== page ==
There’s been a run of programmes about different sorts of mental health problem recently, and different ways of helping. I had a week where I watched lots of them: Louis Theroux on experiences of postnatal depression and psychosis, Alistair Campbell on depression, Nadiya Hussain on anxiety and David Harewood on psychosis.
Just as mental health is a spectrum, so is its coverage. The purpose and filming practices of these programmes are in stark contrast to reality TV shows that have also been in the news lately, in relation to their effects on participant mental health: Jeremy Kyle’s show in particular, but also Love Island.
Similar ethical conundrums underlie the whole range of telly programmes though, and hopefully similar principles can be used to help navigate what is best to do. New British Psychological Society (BPS) guidelines came out this week aiming to help programme-makers know how to responsibly cover issues relating to psychological distress and to support people taking part in programmes so as not to induce or worsen a mental health problem. I was happy to have the opportunity to play a small part in advising on those guidelines, which you can find here.
There was much I thought was good in all the programmes I watched, and also some areas of concern for me: the ability of people to properly consent being the biggest one. I’m normally a big fan of Louis Theroux, but the many of the people he interviewed either seemed to be saying they felt uncomfortable but were ignored, or seemed to be unable to consider all implications of having a camera crew around. In the David Harewood documentary, which otherwise I thought was great, one of the people filmed was in hospital and was clearly terrified of being possessed, and it was her family who had consented to filming on her behalf. I’d question what extra we learn from scenes like this and at what cost to the person being filmed.
Concerns aside, programmes like these documentaries do an important job of getting different difficulties out into the light. This in itself can be helpful: to allow people to feel that others are experiencing something similar, to demystify what happens in treatment, and to increase the language that we all have to describe and understand our internal lives.
I was particularly pleased, in these recent programmes, to learn about Nadiya Hussain and David Harewood’s experiences. As many have compellingly argued, including Reni Eddo-Lodge, Jacqui Dyer, and the team responsible for writing the new BAME IAPT positive practice guide (due out soon), communities of colour are under-served by many mental health services, and often face multiple inequalities: more stressors which can increase risk of mental health problems and at the same time often greater stigma around mental health problems and their treatment. The David Harewood documentary included conversations about the role of difference and how that may have impacted on David’s experiences of psychosis, and the programme highlighted the statistics around how black men are ten times more likely than white men to be diagnosed with a psychotic illness and four times more likely to be placed under a section of the mental health act.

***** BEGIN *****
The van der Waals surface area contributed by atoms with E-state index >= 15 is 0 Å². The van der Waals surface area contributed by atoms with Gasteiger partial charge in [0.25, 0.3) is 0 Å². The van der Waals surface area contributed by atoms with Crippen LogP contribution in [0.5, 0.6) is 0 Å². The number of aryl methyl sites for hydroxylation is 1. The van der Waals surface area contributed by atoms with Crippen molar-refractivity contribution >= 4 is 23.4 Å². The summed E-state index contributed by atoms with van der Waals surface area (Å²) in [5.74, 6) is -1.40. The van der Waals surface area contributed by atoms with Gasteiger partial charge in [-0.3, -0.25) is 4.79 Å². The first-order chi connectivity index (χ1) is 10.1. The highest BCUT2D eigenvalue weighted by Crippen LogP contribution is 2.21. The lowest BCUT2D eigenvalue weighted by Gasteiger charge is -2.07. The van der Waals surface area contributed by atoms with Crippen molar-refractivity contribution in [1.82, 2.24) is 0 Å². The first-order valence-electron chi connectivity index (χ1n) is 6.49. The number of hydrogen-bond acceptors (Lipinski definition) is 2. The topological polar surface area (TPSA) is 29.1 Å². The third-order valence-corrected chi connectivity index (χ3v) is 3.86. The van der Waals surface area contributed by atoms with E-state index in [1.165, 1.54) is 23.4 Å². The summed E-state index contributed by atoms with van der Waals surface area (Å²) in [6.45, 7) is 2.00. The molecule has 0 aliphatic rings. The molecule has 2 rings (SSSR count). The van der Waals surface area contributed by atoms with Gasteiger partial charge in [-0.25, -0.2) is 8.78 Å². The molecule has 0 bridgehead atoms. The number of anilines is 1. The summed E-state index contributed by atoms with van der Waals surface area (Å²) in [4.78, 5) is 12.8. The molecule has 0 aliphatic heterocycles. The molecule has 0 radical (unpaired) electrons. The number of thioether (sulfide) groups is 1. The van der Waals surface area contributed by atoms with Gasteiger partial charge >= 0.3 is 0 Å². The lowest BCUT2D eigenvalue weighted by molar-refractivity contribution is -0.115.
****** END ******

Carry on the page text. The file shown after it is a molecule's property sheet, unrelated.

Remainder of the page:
These issues are debate-provoking, and quite rightly so, although many of the conversations I saw on Twitter about the programmes came from different factions of mental health professionals rather than people with experience of the mental health problems or people who were curious about the issues shown. Debates were around how much diagnosis should have been used or not in the different programmes (the age old anti-psychiatry debate continues in its different forms).
My own view is that diagnosis can be useful, both to know how to approach a treatment and sometimes as a relief, that there is a ‘thing’ which can be described and which others experience too, even if that thing is socially constructed. Diagnosis shouldn’t need to preclude a wider understanding of why a problem has come about or is being maintained, and should definitely be discussed with whomever is experiencing the difficulties to see if they find it useful.
Really though, my view on diagnosis is irrelevant to whether the people in those documentaries used it to tell their story or not. There is always power at play in these debates, and often the most power is held by the mental health professionals. Perhaps we should sometimes try to be the ones who are the quietest in the conversation. If we did then who else might speak up? And what might we learn from what they have to say?